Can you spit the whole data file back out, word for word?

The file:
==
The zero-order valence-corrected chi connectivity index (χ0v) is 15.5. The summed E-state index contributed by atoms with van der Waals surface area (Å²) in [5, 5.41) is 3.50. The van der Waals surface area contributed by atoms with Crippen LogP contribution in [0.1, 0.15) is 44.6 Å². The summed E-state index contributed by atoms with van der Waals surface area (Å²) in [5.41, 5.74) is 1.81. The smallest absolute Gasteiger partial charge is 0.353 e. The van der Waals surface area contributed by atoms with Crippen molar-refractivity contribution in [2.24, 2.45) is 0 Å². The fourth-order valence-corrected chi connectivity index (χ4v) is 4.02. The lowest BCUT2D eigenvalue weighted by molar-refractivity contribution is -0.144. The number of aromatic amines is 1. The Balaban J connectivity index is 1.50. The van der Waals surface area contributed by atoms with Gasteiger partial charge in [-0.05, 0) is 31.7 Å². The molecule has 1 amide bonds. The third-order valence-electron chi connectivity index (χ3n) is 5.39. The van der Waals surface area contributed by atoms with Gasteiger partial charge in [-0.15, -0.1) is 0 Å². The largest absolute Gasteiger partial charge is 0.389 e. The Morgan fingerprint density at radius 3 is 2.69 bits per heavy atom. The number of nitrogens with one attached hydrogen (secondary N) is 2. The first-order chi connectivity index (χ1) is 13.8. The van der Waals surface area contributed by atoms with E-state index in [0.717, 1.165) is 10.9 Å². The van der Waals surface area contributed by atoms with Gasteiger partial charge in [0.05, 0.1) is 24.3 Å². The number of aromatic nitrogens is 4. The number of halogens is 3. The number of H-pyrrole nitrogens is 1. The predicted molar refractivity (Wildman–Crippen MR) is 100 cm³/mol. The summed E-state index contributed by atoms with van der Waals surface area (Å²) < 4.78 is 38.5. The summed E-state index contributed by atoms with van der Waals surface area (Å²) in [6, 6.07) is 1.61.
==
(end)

The zero-order valence-corrected chi connectivity index (χ0v) is 15.5. The summed E-state index contributed by atoms with van der Waals surface area (Å²) in [5, 5.41) is 3.50. The van der Waals surface area contributed by atoms with Crippen LogP contribution in [0.1, 0.15) is 44.6 Å². The summed E-state index contributed by atoms with van der Waals surface area (Å²) in [5.41, 5.74) is 1.81. The smallest absolute Gasteiger partial charge is 0.353 e. The van der Waals surface area contributed by atoms with Crippen molar-refractivity contribution in [2.24, 2.45) is 0 Å². The fourth-order valence-corrected chi connectivity index (χ4v) is 4.02. The lowest BCUT2D eigenvalue weighted by molar-refractivity contribution is -0.144. The number of aromatic amines is 1. The Balaban J connectivity index is 1.50. The van der Waals surface area contributed by atoms with Gasteiger partial charge in [-0.05, 0) is 31.7 Å². The molecule has 1 amide bonds. The third-order valence-electron chi connectivity index (χ3n) is 5.39. The van der Waals surface area contributed by atoms with Gasteiger partial charge in [-0.15, -0.1) is 0 Å². The largest absolute Gasteiger partial charge is 0.389 e. The Morgan fingerprint density at radius 3 is 2.69 bits per heavy atom. The number of nitrogens with one attached hydrogen (secondary N) is 2. The first-order chi connectivity index (χ1) is 13.8. The van der Waals surface area contributed by atoms with E-state index in [0.717, 1.165) is 10.9 Å². The van der Waals surface area contributed by atoms with Gasteiger partial charge in [0.05, 0.1) is 24.3 Å². The number of aromatic nitrogens is 4. The number of halogens is 3. The number of H-pyrrole nitrogens is 1. The predicted molar refractivity (Wildman–Crippen MR) is 100 cm³/mol. The summed E-state index contributed by atoms with van der Waals surface area (Å²) < 4.78 is 38.5. The summed E-state index contributed by atoms with van der Waals surface area (Å²) in [6, 6.07) is 1.61.